TO THE UNKNOWN GOD.
That was where Paul chose to begin his discourse with the Athenians. TO THE UNKNOWN GOD.
Now why in the world did Paul begin here? It raises two important issues for the day. First, we are to be in the world but not of it. Second, when bringing Christ to others, begin where they are.
First, Paul was a man who was clearly in the world but also clearly not of it. Only someone like Paul would have been equipped to take on the Athenians and have a deep impact on their lives. What was it about Paul that equipped Paul to teach the Athenians? I’m glad I asked.
Paul, of course, was from Tarsus, which was a university city known for its Stoic philosophers and culture. The schools of Tarsus rivaled Athens and Alexandria. Strabo, the Greek geographer, praised Tarsus for its education, philosophy, poets and linguists. Paul didn’t stay in Tarsus but had an even broader education, perhaps partially because the custom of the university of Tarsus was for students to study abroad, and partially because as a Jew Paul probably studied in cosmopolitan Jerusalem.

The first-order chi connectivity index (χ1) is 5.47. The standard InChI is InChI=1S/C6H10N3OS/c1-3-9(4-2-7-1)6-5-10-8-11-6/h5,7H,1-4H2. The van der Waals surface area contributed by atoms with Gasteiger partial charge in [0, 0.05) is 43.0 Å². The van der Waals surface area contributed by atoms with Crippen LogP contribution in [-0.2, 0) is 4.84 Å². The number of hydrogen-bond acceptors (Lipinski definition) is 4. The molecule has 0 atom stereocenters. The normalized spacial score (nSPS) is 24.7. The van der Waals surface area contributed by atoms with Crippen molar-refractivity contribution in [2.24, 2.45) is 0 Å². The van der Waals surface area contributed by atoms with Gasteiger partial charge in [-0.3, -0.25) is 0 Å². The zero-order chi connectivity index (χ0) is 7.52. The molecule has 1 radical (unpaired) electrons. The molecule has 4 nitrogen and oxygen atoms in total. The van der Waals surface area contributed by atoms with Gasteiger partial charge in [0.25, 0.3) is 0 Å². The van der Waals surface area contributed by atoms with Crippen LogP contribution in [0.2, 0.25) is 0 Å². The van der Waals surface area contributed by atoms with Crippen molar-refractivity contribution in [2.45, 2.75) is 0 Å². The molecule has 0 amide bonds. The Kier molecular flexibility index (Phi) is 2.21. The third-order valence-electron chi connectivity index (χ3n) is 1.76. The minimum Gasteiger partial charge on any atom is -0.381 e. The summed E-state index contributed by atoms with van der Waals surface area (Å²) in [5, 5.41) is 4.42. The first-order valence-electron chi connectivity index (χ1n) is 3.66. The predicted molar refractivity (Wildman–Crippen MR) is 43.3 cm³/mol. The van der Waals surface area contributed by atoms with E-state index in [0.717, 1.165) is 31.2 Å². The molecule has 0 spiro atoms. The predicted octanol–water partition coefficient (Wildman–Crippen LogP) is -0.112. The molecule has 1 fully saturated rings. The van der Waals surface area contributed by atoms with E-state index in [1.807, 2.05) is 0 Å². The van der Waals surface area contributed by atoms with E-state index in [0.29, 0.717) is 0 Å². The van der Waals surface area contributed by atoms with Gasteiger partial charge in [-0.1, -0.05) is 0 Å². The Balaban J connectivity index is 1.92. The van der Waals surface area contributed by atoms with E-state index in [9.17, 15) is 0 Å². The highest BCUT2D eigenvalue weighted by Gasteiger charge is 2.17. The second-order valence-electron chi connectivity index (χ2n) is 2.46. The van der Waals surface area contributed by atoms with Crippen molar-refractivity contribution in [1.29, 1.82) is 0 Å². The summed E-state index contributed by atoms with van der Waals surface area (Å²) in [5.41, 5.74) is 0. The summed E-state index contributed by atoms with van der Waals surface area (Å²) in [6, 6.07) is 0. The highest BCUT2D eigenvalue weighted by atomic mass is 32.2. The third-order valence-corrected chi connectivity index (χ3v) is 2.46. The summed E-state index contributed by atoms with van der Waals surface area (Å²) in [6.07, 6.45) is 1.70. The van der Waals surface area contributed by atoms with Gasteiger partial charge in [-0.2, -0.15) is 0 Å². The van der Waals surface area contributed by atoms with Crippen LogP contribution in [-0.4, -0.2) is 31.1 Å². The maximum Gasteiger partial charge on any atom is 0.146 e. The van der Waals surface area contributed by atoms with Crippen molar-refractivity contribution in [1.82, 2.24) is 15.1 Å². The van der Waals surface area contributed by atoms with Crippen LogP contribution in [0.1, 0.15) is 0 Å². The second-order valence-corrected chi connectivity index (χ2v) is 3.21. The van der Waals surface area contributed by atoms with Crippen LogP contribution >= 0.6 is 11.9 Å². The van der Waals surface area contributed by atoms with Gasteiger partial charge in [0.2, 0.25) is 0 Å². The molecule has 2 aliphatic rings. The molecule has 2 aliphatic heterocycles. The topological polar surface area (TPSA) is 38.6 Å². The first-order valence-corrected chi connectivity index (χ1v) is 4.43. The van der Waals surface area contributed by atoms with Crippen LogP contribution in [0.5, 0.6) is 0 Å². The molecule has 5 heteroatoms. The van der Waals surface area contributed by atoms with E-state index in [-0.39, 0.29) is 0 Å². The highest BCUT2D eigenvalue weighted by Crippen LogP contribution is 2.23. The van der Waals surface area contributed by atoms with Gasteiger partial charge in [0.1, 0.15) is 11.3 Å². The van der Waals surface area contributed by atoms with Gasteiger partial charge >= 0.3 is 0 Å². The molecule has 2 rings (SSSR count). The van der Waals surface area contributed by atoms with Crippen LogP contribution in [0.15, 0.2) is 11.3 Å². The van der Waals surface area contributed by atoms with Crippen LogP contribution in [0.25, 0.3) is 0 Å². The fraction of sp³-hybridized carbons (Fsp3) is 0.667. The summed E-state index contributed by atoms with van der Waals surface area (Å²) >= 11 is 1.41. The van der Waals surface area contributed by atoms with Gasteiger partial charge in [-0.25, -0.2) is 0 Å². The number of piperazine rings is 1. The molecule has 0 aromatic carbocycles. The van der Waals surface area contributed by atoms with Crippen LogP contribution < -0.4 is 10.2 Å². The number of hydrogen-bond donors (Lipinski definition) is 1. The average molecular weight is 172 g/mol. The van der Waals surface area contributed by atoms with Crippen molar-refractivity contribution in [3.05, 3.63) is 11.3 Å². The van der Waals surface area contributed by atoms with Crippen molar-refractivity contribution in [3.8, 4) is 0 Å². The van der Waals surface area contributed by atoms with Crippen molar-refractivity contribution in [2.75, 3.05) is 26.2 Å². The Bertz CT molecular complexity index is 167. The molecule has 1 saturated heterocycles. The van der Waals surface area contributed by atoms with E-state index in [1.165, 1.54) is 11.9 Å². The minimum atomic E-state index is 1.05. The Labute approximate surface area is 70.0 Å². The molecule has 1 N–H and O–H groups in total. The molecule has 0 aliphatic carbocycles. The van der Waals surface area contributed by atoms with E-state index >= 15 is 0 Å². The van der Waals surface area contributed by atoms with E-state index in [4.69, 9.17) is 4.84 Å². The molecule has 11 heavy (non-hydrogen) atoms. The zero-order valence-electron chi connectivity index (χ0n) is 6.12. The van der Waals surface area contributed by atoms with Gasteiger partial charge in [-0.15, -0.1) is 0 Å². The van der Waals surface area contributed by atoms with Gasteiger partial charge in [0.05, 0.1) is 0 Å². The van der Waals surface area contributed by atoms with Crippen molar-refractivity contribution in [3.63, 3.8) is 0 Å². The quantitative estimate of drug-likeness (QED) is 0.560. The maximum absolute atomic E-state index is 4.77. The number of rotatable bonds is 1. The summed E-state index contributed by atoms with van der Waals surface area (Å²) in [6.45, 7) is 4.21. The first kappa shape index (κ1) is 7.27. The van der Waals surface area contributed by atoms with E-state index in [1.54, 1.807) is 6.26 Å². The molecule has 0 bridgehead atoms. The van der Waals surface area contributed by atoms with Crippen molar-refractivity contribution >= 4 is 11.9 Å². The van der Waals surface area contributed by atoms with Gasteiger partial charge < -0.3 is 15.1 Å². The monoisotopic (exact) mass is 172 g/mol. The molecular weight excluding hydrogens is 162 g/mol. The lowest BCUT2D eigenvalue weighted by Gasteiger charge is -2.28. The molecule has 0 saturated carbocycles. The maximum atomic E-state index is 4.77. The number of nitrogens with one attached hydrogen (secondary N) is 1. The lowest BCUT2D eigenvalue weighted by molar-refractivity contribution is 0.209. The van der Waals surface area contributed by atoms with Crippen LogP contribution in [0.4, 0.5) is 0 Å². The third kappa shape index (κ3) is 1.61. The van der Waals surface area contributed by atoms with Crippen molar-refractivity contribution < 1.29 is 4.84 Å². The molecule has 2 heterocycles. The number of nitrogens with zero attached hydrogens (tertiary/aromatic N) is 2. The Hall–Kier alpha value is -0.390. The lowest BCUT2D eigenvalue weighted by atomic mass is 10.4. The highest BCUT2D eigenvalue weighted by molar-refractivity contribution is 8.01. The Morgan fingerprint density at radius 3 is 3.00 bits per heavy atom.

His Jewish education was that of a Pharisee, and he studied under Gamaliel, who was one of the greatest rabbis of his day and was also the grandson of the famous Hillel. This Jewish education allowed Paul to speak to the Jews in the synagogue, while His Greek education allowed him to speak to Greeks in the marketplace.
Paul also had the advantage of being a natural-born Roman citizen, a high and useful privilege.
With these impeccable credentials, Paul was able to take the city of Athens and its idolatry head on. In his speech to the Athenians (facilitated by his rhetorical skills learned both at the university in Tarsus and in the synagogues with the rabbis), Paul made skillful use of Greek literature and philosophy. He could not have done this if he did not know the world to which he was going. Had he been schooled only in the Old Testament, he would probably not have had much success with the Athenians.
But in Acts 17, in what is sometimes called the Mars Hill (Areopagus) Speech, Paul quotes freely from Greek writers and philosophers. “For in him we live and move and have our being” is not an original phrase of Paul’s, and it’s not a quotation from the Old Testament Scriptures: it’s from the poet Epimenides. When Paul says, “As even some of your own poets have said, ‘For we also are His offspring’” he’s quoting Aratus and Cleanthes. His “Do not be deceived: ‘Bad company corrupts good morals’” is from Menander (1 Corinthians 15:33), and his “Cretans are always liars, evil beasts, lazy gluttons” is from Epimenides (Titus 1:12).